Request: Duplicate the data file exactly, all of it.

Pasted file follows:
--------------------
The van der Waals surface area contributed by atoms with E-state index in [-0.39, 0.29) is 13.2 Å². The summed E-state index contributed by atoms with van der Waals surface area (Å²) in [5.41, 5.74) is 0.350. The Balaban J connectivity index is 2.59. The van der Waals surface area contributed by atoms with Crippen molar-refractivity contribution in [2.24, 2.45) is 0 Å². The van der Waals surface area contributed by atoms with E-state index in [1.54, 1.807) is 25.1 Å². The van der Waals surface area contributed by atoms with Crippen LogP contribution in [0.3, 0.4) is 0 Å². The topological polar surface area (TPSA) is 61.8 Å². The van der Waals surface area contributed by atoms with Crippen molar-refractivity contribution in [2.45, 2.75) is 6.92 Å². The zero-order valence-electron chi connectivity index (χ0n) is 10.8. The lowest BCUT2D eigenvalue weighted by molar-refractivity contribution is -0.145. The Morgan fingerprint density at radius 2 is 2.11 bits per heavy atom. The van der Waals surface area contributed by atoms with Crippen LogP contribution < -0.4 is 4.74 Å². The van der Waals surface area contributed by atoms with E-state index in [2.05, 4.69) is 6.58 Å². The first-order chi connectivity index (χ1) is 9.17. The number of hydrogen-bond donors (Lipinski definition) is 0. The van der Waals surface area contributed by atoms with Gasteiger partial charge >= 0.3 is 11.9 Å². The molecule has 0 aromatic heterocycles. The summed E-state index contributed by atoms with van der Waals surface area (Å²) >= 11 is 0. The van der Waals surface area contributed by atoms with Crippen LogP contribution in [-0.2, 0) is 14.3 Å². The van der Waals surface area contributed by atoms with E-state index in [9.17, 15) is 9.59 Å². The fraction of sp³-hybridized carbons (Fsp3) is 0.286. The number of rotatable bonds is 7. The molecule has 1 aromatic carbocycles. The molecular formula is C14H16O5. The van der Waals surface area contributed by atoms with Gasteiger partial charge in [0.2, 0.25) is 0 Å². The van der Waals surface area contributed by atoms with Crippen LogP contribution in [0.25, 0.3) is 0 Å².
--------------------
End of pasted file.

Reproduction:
The van der Waals surface area contributed by atoms with E-state index in [-0.39, 0.29) is 13.2 Å². The summed E-state index contributed by atoms with van der Waals surface area (Å²) in [5.41, 5.74) is 0.350. The Balaban J connectivity index is 2.59. The van der Waals surface area contributed by atoms with Crippen molar-refractivity contribution in [2.24, 2.45) is 0 Å². The van der Waals surface area contributed by atoms with E-state index in [1.54, 1.807) is 25.1 Å². The van der Waals surface area contributed by atoms with Crippen LogP contribution in [0.3, 0.4) is 0 Å². The topological polar surface area (TPSA) is 61.8 Å². The van der Waals surface area contributed by atoms with Crippen molar-refractivity contribution in [2.45, 2.75) is 6.92 Å². The zero-order valence-electron chi connectivity index (χ0n) is 10.8. The lowest BCUT2D eigenvalue weighted by molar-refractivity contribution is -0.145. The Morgan fingerprint density at radius 2 is 2.11 bits per heavy atom. The van der Waals surface area contributed by atoms with Crippen LogP contribution < -0.4 is 4.74 Å². The van der Waals surface area contributed by atoms with E-state index in [2.05, 4.69) is 6.58 Å². The first-order chi connectivity index (χ1) is 9.17. The number of hydrogen-bond donors (Lipinski definition) is 0. The van der Waals surface area contributed by atoms with Gasteiger partial charge >= 0.3 is 11.9 Å². The molecule has 0 aromatic heterocycles. The summed E-state index contributed by atoms with van der Waals surface area (Å²) >= 11 is 0. The van der Waals surface area contributed by atoms with Crippen LogP contribution in [-0.2, 0) is 14.3 Å². The van der Waals surface area contributed by atoms with E-state index in [9.17, 15) is 9.59 Å². The fraction of sp³-hybridized carbons (Fsp3) is 0.286. The number of rotatable bonds is 7. The molecule has 1 aromatic carbocycles. The molecular formula is C14H16O5. The van der Waals surface area contributed by atoms with Gasteiger partial charge in [0.2, 0.25) is 0 Å². The van der Waals surface area contributed by atoms with Crippen LogP contribution in [0.25, 0.3) is 0 Å².